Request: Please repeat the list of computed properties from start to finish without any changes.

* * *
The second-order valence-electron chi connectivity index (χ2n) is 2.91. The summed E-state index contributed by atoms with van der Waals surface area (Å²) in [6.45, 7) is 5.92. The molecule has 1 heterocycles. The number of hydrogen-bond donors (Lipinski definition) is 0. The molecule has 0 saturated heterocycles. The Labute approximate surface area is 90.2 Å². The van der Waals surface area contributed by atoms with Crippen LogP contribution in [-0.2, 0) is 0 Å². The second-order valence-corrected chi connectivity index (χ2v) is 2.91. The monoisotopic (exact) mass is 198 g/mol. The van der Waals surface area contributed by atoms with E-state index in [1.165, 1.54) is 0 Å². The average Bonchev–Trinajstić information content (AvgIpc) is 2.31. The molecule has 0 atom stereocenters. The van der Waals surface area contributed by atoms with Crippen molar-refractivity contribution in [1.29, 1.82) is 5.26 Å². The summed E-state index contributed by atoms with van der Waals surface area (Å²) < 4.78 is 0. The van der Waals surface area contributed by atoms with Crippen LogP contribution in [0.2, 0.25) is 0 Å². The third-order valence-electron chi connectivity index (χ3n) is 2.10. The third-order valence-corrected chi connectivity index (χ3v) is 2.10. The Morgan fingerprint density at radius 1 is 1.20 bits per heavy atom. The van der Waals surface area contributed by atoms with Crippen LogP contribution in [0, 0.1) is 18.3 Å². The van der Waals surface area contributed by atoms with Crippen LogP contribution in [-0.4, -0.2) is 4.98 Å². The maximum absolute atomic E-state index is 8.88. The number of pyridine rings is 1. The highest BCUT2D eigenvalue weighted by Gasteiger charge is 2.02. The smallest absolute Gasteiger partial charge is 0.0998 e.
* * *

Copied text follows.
The second-order valence-electron chi connectivity index (χ2n) is 2.91. The summed E-state index contributed by atoms with van der Waals surface area (Å²) in [6.45, 7) is 5.92. The molecule has 1 heterocycles. The number of hydrogen-bond donors (Lipinski definition) is 0. The molecule has 0 saturated heterocycles. The Labute approximate surface area is 90.2 Å². The van der Waals surface area contributed by atoms with Crippen LogP contribution in [-0.2, 0) is 0 Å². The second-order valence-corrected chi connectivity index (χ2v) is 2.91. The monoisotopic (exact) mass is 198 g/mol. The van der Waals surface area contributed by atoms with E-state index in [1.165, 1.54) is 0 Å². The average Bonchev–Trinajstić information content (AvgIpc) is 2.31. The molecule has 0 atom stereocenters. The van der Waals surface area contributed by atoms with Crippen molar-refractivity contribution in [1.29, 1.82) is 5.26 Å². The summed E-state index contributed by atoms with van der Waals surface area (Å²) < 4.78 is 0. The van der Waals surface area contributed by atoms with Crippen LogP contribution in [0.2, 0.25) is 0 Å². The third-order valence-electron chi connectivity index (χ3n) is 2.10. The third-order valence-corrected chi connectivity index (χ3v) is 2.10. The Morgan fingerprint density at radius 1 is 1.20 bits per heavy atom. The van der Waals surface area contributed by atoms with Crippen LogP contribution in [0, 0.1) is 18.3 Å². The van der Waals surface area contributed by atoms with Crippen LogP contribution in [-0.4, -0.2) is 4.98 Å². The maximum absolute atomic E-state index is 8.88. The number of pyridine rings is 1. The highest BCUT2D eigenvalue weighted by Gasteiger charge is 2.02. The smallest absolute Gasteiger partial charge is 0.0998 e.